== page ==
Rubado column: How superhero movies have evolved into mainstream pop culture with little competition

The following is an opinion column written by an Echo Press editorial staff member. It does not necessarily reflect the views of the Echo Press.

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Jared Rubado

The evolution of superhero movies over the last 20 years is quite remarkable.

Growing up in the mid-2000s, hero films were fun for kids, but looking back, I'm only fond of them for nostalgia. Sure, there were gems like the Dark Knight and Spider-Man trilogies, but until the Marvel Cinematic Universe (MCU) came around, hero movies weren't even close to what they are today.

To be clear, it's impossible for those movies to hold a candle to what fans are getting now. That's because we're not just getting movies. In the streaming service era, studios are finding ways to push more shows and movies out the door and onto the eyes of viewers who are willing to pay.

Two years ago, "Avengers: Endgame" broke the box office record for the highest-grossing movie at nearly $2.8 billion, and if it weren't for James Cameron's re-release of "Avatar," a few months back overseas, it would still be No. 1. The point is, whether you like them or not, these franchises make a boatload of money and have a passionate following.

What did Kevin Fiege and Marvel do to top its $2.8 billion movie? They decided to try and dominate streaming services. The MCU has released two weekly shows in 2021 and has more planned in the coming months.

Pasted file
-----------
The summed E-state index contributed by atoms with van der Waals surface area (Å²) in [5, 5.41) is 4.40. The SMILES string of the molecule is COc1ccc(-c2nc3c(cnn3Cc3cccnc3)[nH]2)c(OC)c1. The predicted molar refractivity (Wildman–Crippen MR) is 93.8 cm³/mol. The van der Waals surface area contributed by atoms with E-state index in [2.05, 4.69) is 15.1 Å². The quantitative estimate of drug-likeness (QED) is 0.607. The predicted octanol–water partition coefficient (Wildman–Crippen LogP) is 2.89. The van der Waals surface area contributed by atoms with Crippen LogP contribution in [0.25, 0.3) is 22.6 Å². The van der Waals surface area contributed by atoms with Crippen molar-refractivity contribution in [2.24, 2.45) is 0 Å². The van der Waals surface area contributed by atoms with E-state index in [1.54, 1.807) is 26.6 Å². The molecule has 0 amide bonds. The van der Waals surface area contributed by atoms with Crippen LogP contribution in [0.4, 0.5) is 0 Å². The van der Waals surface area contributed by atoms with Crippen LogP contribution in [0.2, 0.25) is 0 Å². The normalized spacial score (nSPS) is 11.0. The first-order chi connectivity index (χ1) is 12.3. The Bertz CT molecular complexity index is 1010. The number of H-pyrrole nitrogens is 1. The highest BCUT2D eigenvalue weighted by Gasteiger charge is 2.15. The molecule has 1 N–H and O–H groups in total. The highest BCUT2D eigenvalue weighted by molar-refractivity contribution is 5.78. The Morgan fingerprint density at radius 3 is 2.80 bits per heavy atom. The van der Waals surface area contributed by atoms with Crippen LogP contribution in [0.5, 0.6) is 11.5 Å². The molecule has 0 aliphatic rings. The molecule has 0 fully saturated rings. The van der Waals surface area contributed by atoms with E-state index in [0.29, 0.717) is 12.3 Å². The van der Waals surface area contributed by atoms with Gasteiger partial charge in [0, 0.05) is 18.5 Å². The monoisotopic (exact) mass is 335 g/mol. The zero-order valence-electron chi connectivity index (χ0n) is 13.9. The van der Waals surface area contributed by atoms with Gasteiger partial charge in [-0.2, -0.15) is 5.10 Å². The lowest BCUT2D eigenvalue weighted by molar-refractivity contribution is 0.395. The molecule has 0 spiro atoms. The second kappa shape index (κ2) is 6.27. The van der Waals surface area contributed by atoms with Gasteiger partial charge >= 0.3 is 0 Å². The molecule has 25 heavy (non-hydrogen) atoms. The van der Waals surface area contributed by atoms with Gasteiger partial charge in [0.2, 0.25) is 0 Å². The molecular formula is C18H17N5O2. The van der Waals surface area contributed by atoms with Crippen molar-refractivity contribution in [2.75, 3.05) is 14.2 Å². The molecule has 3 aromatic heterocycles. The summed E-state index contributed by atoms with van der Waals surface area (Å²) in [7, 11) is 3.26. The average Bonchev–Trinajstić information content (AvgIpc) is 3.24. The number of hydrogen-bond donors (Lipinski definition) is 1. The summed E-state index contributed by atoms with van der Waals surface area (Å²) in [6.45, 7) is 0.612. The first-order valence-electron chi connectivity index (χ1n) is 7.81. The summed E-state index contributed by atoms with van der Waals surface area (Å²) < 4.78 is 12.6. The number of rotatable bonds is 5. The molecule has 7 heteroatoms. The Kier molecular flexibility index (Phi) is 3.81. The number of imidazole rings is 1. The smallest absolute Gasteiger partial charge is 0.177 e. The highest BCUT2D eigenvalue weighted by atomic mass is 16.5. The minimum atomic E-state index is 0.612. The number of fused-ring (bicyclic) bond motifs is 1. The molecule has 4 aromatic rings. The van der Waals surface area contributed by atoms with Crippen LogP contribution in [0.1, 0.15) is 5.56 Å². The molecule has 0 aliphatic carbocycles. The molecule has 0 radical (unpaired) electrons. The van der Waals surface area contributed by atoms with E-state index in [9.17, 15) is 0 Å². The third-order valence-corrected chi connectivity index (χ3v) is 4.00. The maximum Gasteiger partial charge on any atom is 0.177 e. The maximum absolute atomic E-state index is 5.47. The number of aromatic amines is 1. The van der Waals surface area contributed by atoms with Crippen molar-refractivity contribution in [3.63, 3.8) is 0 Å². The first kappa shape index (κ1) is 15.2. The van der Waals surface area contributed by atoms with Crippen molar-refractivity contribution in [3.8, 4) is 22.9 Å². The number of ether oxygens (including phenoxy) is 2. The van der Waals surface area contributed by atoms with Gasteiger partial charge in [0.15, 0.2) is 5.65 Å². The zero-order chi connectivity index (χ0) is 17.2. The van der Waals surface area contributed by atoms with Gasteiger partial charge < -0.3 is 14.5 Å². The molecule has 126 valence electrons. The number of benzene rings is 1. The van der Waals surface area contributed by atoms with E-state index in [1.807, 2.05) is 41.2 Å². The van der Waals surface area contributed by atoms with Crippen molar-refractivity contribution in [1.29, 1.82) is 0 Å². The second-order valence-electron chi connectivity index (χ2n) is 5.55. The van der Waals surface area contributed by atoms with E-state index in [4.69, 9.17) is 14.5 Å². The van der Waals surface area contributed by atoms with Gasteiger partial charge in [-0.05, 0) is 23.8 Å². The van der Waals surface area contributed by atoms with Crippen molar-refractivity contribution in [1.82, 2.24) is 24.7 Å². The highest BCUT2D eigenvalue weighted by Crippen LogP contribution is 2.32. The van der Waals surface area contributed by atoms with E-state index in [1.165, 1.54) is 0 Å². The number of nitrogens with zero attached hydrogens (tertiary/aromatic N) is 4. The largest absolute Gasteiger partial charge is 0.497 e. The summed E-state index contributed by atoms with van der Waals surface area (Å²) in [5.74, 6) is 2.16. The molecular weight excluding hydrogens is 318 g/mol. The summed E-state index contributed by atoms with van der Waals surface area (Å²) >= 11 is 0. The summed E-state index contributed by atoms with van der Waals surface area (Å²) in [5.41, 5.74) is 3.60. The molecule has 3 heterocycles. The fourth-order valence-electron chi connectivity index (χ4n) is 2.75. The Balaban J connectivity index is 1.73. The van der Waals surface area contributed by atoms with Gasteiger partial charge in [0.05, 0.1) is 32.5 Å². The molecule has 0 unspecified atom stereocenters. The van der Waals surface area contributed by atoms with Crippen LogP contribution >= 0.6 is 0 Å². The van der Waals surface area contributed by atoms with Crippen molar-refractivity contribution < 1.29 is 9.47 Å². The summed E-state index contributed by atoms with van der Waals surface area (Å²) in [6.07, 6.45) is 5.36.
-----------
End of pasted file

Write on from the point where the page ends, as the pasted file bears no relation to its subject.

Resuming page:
What Disney has going for them is unprecedented. Disney has two of the highest-grossing entertainment markets funneling into their streaming service between the MCU and Star Wars franchises.

For those that complain about remakes and rehashing old ideas and characters in Hollywood, you're wasting your breath. Star Wars and the MCU will never die because they will never stop making money. However, a franchise like the MCU could be forced to change if it's not careful.

You can see what movies and TV shows are coming out and every detail about them years in advance in the social-media age. It's not hard to tell what will be good and what won't be worth the time. But every once and a while you get content that suppresses expectations.

Amazon Prime Video did something that nobody expected over the last two years, and that's making the best superhero content. Amazon's two original television shows, "The Boys" and "Invincible," have capitalized on Disney's inability to create content that's appealing solely for adults.

One of the stigmas attached to superhero movies is they're made for kids. While I think that's a tired narrative, they are designed to be fun for the whole family. The MCU has done an excellent job of playing to all age demographics, but it's never felt tailored to a specific audience. Amazon is making superhero shows for adults, and they're incredible.

I just finished the first two seasons of "The Boys," and I can't wait for the third season to come out. Fair warning, it's incredibly graphic. It's borderline uncomfortable at times, but if you have the stomach and you like sci-fi, give it a shot.

"The Boys" is about a group of heroes seen as celebrities, politicians and day-savers to the general public. But in all reality, they're a group of self-loathing people who will protect their image at all costs. "The Boys" dives into the fascination people have with heroes and the marketing behind it while revealing their true colors behind the scenes when the powerful dictate what happens to the powerless.

I have not seen "Invincible" yet, but from all accounts, it's right up there with "The Boys." Amazon producing great superhero shows is only going to push the MCU to be better. It's a great time for fans and nerds alike.


This is a weekly opinion column written by Jared Rubado.

Jared Rubado is the sports editor for the Detroit Lakes Tribune and the Perham Focus. He moved to the area in September of 2021 after covering sports for the Alexandria Echo Press for nearly three years. Jared graduated from the University of Augustana in 2018 with degrees in journalism and sports managment.
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